// create a provider
export class Auth0Provider extends Component {
    state = {
        auth0Client: null,
        isLoading: true,
        isAuthenticated: false,
        user: null
    };
    config = {
        domain: process.env.REACT_APP_AUTH0_DOMAIN,
        client_id: process.env.REACT_APP_AUTH0_CLIENT_ID,
        redirect_uri: window.location.origin
    };

    componentDidMount() {
        this.initializeAuth0();
    }

    // initialize the auth0 library
    initializeAuth0 = async () => {
        const auth0Client = await createAuth0Client(this.config);
        const isAuthenticated = await auth0Client.isAuthenticated();
        const user = isAuthenticated ? await auth0Client.getUser() : null;

        this.setState({ auth0Client, isLoading: false, isAuthenticated, user });
    };

    render() {
        const { isLoading, isAuthenticated, user } = this.state;
        const { children } = this.props;

        const configObject = {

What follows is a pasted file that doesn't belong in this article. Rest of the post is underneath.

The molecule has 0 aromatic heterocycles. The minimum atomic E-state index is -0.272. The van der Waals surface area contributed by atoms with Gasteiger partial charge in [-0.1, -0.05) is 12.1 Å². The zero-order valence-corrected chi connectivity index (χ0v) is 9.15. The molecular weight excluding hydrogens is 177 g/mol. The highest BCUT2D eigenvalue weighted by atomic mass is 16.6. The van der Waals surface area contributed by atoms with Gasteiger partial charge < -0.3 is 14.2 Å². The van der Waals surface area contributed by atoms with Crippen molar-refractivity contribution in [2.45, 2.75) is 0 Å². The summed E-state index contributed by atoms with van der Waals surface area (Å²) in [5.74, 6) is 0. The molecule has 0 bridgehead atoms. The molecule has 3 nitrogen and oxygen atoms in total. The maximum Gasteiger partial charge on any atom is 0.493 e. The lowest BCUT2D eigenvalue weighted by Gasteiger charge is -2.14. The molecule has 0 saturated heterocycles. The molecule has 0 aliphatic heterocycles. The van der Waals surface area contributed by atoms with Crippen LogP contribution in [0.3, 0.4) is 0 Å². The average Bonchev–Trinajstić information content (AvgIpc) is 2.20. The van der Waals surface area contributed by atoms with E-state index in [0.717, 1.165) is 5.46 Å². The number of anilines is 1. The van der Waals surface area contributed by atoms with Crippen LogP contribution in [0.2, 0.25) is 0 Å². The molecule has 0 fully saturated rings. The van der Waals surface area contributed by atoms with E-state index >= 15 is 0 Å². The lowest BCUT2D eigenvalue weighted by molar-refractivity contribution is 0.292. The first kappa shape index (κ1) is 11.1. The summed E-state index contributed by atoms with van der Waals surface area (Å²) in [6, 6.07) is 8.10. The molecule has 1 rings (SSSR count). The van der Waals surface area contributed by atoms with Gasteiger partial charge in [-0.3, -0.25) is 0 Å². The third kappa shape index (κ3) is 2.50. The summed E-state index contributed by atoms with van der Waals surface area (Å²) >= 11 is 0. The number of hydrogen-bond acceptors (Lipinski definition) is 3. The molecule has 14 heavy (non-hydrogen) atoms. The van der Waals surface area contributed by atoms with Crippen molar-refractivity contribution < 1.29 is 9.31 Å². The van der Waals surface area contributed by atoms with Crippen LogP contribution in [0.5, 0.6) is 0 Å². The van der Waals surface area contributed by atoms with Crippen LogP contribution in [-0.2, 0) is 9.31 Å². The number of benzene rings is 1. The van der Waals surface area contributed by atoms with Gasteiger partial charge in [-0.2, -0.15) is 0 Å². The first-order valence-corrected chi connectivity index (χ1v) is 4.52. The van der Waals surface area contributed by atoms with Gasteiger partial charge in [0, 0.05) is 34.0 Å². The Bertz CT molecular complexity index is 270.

isLoading,
            isAuthenticated,
            user
        };

        return (
            <Auth0Context.Provider value={configObject}>
                {children}
            </Auth0Context.Provider>
        );
    }
}

We have now created a React context that is a React class. This class acts the same as most React classes. It carries its own state and has its own render() function. This Auth0Provider is also known as a higher-order component. This will wrap our overall <App /> component and will pass down its own state to every component inside of our React app. This is how we will be able to use properties in this Auth0Provider across our entire application.

This Auth0Provider provides us with some important data like:

  • isLoading
  • isAuthenticated
  • user

Now we have access to those in every part of our application! isAuthenticated will be false and user will be null for now.

In an upcoming section, we'll see exactly how to use this provider and context. For now, let's move forward and add functionality for users to log in and sign up.

We'll keep adding to this file to handle important authentication things like:

  • Signup
  • Login
  • Handling the redirect after logging in or signing up

Let's keep moving along! The next step is to add a button to let users sign up from our App.js.

Logging in a User

To log in users, we will be using Auth0's Universal Login. This is a convenient way to log a user in because we don't have to style our own login page. We will be redirecting users to an Auth0 hosted login page (Universal Login) and then that page will redirect our user back to our application. To start logging users in with Universal Login, we have to do a few tasks: